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Recent Employment Law Developments: What Employers Should Know

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In the ever-evolving landscape of employment law, staying informed is crucial for employers. Over the past year, Texas has seen significant legal changes that impact businesses and their workforce, such as:

Expanding the Definition of Adverse Actions
What changed: Case law has broadened the scope of actions that qualify as adverse in discrimination claims. Previously overlooked actions now carry legal weight.
Why it matters: Employers need to understand what constitutes adverse actions to avoid unintentional discrimination. Fair treatment and consistent policies are critical.

Heightened Burden to Deny Religious Accommodation Requests
What changed: The standard for religious discrimination claims has been reinterpreted. Employers now face a higher burden in justifying denials of religious accommodations.
Why it matters: Employers should review policies and practices to ensure compliance. Previously, requests for religious accommodation could be denied if the accommodation would impose more than a de minimis cost. Employers will now have to meet a significantly higher burden to justify denying an accommodation request. Balancing business needs with religious rights is essential.

Salary Threshold for Overtime Exemption Raised
What changed: The salary threshold for exemption from overtime pay has been raised. Employers must adjust compensation structures accordingly.
Why it matters: Compliance with overtime rules is crucial. Regular reviews of salary levels are necessary to avoid legal pitfalls.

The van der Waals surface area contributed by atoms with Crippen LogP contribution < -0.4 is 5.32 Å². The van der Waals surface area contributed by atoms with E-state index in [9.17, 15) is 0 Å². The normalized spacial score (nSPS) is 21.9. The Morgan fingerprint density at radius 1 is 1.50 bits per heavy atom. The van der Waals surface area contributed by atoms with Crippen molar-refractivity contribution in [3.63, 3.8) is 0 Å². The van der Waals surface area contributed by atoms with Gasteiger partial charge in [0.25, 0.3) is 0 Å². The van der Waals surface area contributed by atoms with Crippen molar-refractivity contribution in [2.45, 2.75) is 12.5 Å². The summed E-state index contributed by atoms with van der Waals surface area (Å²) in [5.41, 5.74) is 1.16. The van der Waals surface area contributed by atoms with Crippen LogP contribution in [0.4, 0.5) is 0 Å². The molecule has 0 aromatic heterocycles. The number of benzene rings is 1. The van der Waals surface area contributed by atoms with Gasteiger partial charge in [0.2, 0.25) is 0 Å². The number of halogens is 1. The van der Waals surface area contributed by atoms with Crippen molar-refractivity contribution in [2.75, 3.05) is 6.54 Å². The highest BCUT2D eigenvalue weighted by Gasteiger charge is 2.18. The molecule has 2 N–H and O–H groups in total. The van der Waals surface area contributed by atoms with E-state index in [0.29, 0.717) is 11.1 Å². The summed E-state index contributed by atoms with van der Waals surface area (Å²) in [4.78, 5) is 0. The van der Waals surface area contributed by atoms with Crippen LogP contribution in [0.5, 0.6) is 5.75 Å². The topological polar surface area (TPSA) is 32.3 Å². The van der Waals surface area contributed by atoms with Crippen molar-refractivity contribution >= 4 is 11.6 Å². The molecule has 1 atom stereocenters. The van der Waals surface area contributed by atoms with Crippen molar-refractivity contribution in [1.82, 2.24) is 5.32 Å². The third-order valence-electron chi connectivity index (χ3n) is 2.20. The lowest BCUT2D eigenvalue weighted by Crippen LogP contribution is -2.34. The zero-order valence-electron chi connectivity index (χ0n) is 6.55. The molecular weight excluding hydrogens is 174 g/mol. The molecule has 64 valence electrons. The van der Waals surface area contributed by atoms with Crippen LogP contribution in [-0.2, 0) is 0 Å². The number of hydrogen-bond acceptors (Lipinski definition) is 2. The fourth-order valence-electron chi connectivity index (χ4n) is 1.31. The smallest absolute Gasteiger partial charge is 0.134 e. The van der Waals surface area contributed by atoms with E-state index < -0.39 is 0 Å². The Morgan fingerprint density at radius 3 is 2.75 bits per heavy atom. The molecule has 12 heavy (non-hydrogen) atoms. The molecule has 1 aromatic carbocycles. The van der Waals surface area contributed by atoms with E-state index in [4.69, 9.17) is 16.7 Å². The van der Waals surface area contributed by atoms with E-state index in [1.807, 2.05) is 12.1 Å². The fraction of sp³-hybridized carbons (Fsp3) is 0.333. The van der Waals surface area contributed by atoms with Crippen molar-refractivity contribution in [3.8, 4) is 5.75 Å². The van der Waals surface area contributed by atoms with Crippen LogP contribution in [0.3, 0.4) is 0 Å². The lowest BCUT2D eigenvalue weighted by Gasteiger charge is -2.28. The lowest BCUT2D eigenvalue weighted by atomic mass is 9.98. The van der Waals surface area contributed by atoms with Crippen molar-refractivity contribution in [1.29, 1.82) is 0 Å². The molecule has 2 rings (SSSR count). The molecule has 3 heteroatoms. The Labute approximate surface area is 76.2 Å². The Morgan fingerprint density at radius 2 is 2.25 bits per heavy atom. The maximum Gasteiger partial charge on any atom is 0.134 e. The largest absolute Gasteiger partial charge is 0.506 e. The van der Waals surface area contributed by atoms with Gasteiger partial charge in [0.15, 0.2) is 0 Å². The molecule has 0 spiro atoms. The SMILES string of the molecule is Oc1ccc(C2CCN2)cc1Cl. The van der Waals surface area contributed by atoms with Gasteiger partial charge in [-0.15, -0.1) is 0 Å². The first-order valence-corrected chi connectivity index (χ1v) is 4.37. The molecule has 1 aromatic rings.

On April 23rd, one of the biggest employment law changes occurred when The Federal Trade Commission (FTC) voted to ban non-compete agreements between employers and employees. The rule is currently set to go into effect 120 days after publication in the Federal Register (except for the notice provision, which is effective earlier). This change is the result of the FTC’s position that these agreements are unfair methods of competition in violation of Section 5 of the FTC Act.

A narrow exception exists for high-earning “senior executives.” However, eventually, all employment-based non-competes will be prohibited nationwide. These changes mean that employers will be required to provide notice to workers other than senior executives who are bound by an existing non-compete that they will not be enforcing any non-competes against them.

Multiple lawsuits have been filed contesting the legality of the FTC’s ban, but for now, the ban is in effect and employers should prepare for the change.

These changes can impact hiring practices, employee mobility, and business strategies. Employers must stay informed, seek legal counsel, and adopt new policies. Consider alternative provisions like non-solicitation agreements and non-disclosure clauses. Now more than ever, it is important to protect your organization and its workforce in this ever-changing environment.

The Naman Howell team is always happy to talk with your team about these changes and how they can impact your business. Reach out to a member of our team today.

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